Yesterday when I woke up I found a tweet from New Hampshire Congresswoman Carol Shea Porter that led to a Concord Monitor article by Jake Wagner, chairman of the New Hampshire Federation of College Republicans, presumably the ex-chairman now, about why he's voting for Democrats in November. It had been, he wrote, his mission to recruit millennials into the fold of the Republican Party and motivating them to get involved. "[I]f these same students and recent graduates desire to have their voices heard and their interests fought for, they would be well-advised to vote Democrat this November."
After many months of reflection, I have come to realize that the Republican Party has failed to see the big picture on issues that matter most to my generation, particularly in regards to the crushing student loan debt that burdens our lives. The dire consequences of this crisis are felt far more personally than most issues today, and as such, I am compelled to advocate for leaders and policies that will address this problem head-on.

As a recent undergraduate student in New Hampshire, I know firsthand just how difficult it is to succeed as a young American, especially when it is estimated that a whopping 74 percent of New Hampshire students-- myself included-- leave college with an average student loan debt of $33,000-- the second-highest average in the nation.

As a result, we are putting major life decisions on hold, and struggle every day to have faith in the dreams that led us to pursue higher education in the first place. Even for those of us who have found work, our ability to contribute to the economy is crippled, and for many of us, the financial stability of our own families is at risk.

This kind of oppression must not be tolerated. Millennials and middle-class families deserve immediate and effective solutions to this crisis.

The Bank on Students Emergency Loan Refinancing Act, co-sponsored by Sen. Jeanne Shaheen, is a prime example of how leaders from the Democratic Party are leading the way on this issue. If passed, the bill would allow students and families to refinance their student loans at lower interest rates, ultimately saving them thousands of dollars along the way.

Refinancing homes and cars has long been a successful way for middle-class families to improve their economic conditions and alleviate the financial difficulties they face. Granting recent graduates this chance would likewise give young Americans the opportunity they need to thrive.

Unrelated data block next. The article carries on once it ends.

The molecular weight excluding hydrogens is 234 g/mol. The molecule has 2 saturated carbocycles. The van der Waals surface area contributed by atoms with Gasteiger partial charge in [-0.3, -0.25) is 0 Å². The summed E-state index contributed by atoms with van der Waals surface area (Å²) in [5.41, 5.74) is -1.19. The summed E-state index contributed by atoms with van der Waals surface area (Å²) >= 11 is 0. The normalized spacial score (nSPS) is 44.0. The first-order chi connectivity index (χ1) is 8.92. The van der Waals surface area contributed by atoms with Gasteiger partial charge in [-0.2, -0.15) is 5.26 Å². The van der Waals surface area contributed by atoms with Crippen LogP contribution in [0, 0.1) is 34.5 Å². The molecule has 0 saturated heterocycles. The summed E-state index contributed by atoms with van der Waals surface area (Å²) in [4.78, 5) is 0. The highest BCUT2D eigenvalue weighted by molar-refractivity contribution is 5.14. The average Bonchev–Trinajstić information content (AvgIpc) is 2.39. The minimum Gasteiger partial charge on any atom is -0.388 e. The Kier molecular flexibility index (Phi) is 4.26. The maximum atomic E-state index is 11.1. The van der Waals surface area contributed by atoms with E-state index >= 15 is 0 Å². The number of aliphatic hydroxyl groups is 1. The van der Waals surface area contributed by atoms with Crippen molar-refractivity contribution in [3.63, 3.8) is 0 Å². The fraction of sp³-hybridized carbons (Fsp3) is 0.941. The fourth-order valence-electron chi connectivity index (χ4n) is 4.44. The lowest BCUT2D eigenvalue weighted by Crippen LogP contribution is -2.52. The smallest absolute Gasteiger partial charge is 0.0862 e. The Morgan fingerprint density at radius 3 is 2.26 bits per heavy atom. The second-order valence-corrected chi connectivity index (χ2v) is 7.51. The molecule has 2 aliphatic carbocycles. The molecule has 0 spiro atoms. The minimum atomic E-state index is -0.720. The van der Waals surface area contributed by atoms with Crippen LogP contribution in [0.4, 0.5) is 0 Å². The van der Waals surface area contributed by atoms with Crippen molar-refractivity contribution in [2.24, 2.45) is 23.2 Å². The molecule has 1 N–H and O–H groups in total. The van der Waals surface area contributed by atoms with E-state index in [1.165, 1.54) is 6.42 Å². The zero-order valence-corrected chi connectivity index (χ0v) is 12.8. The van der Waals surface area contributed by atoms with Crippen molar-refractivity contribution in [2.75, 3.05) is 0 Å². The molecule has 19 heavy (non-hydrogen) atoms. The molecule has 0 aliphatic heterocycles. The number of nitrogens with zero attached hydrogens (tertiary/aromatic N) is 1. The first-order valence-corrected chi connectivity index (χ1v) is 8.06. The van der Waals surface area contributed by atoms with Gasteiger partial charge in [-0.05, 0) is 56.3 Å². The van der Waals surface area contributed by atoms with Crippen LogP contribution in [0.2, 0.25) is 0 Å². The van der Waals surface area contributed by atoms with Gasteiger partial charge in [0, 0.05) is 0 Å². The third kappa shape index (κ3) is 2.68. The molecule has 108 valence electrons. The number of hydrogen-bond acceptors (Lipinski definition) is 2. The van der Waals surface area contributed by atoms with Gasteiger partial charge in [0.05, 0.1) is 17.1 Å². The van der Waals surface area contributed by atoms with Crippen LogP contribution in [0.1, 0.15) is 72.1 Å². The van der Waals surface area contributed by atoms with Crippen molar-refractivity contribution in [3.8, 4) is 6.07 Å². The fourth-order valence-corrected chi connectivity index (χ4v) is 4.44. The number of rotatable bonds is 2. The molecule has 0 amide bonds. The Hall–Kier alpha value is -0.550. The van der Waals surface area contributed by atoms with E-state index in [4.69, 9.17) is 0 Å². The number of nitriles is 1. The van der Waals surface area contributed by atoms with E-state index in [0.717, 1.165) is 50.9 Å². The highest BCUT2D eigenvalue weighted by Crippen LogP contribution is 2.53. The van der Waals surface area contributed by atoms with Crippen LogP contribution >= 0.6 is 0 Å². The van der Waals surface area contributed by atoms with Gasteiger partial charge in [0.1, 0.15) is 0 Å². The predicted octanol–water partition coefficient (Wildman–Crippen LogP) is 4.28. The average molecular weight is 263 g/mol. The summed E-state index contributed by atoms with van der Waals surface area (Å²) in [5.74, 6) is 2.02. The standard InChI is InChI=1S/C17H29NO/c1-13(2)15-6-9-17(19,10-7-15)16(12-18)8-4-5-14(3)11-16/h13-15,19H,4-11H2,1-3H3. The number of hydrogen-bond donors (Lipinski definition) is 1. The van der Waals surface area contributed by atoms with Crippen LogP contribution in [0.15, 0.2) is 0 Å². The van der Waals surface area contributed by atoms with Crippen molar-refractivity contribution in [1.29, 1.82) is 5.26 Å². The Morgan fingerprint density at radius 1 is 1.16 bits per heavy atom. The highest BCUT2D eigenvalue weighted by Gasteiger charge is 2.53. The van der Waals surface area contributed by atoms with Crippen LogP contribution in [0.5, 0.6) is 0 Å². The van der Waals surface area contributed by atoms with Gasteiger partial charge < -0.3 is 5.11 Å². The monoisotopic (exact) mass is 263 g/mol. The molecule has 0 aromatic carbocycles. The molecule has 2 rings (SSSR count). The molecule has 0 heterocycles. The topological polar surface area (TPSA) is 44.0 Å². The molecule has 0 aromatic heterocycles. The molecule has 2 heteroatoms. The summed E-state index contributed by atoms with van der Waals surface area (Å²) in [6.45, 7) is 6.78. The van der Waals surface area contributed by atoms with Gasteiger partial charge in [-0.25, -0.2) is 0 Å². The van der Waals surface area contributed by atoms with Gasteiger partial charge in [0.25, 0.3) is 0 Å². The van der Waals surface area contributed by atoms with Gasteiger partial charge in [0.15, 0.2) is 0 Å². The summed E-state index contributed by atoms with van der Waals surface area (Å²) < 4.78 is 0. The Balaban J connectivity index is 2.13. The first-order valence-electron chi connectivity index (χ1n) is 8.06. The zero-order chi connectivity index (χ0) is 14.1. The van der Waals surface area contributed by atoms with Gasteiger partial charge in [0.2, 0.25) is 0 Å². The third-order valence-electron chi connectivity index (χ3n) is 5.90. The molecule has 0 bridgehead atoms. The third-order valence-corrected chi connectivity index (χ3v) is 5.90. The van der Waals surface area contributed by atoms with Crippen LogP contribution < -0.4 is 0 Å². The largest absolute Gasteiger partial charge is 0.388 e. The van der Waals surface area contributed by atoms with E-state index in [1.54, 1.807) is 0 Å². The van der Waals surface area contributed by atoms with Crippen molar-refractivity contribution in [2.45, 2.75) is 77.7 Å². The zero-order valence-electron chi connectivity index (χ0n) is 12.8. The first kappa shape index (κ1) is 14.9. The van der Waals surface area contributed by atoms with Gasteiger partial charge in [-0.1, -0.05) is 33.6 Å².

In fact, more than 125,000 students in New Hampshire alone would be affected by this legislation. With more money in their pockets and more control over their lives, this positive change would help ignite our state’s economy.

Unfortunately for us, however, Republicans in the U.S. Senate recently blocked the Bank on Students bill. Their approach to this issue is one that simply fails to address the immediate and pressing nature of this crisis.

In the past, GOP leaders have advocated for the government to play a lesser role, if any, in regards to higher education, often pointing instead to the problematic rising cost of tuition.

To be sure, the high cost of college has indeed helped to produce the staggering student loan debt we see today.

But when it comes to actually combatting this trend in New Hampshire, Democratic leadership is once again leading the way.

Gov. Maggie Hassan and our Democratic representatives in Concord restored funding to New Hampshire’s higher education system, resulting in the first in-state tuition freeze in 25 years.

In addition, low-income students are now receiving scholarships to attend college.

Just recently, the Community College System of New Hampshire announced that tuition rates at all seven of their colleges would be lowered for this coming school year.

…[M]illennials are in fact optimistic and upbeat about their future. Therefore, we owe it to ourselves to support leaders who are dedicated to solving the problems that restrain our true and full potential.

As students begin another school year, it is my hope that young voters across New Hampshire will judge candidates not just for the ads they run or the words they say, but for the actions each candidate has taken to positively and directly impact their lives.

Once they do, they’ll find that supporting Democrats this November is by far the right choice to make.